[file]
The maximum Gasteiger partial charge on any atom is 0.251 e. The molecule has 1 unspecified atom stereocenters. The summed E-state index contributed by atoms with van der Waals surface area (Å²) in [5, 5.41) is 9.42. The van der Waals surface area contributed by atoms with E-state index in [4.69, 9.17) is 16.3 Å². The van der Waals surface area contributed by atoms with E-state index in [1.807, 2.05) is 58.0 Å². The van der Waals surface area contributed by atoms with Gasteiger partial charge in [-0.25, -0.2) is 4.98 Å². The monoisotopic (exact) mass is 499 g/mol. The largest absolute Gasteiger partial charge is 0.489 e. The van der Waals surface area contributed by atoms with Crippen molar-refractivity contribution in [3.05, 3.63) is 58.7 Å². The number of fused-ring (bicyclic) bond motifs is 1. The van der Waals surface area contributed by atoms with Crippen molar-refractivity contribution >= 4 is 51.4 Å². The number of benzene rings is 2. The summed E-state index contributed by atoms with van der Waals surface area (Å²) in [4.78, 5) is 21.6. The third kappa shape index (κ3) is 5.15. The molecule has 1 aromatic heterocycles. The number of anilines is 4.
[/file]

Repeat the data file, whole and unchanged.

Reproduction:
The maximum Gasteiger partial charge on any atom is 0.251 e. The molecule has 1 unspecified atom stereocenters. The summed E-state index contributed by atoms with van der Waals surface area (Å²) in [5, 5.41) is 9.42. The van der Waals surface area contributed by atoms with E-state index in [4.69, 9.17) is 16.3 Å². The van der Waals surface area contributed by atoms with E-state index in [1.807, 2.05) is 58.0 Å². The van der Waals surface area contributed by atoms with Gasteiger partial charge in [-0.25, -0.2) is 4.98 Å². The monoisotopic (exact) mass is 499 g/mol. The largest absolute Gasteiger partial charge is 0.489 e. The van der Waals surface area contributed by atoms with Crippen molar-refractivity contribution in [3.05, 3.63) is 58.7 Å². The number of fused-ring (bicyclic) bond motifs is 1. The van der Waals surface area contributed by atoms with Crippen molar-refractivity contribution >= 4 is 51.4 Å². The number of benzene rings is 2. The summed E-state index contributed by atoms with van der Waals surface area (Å²) in [4.78, 5) is 21.6. The third kappa shape index (κ3) is 5.15. The molecule has 1 aromatic heterocycles. The number of anilines is 4.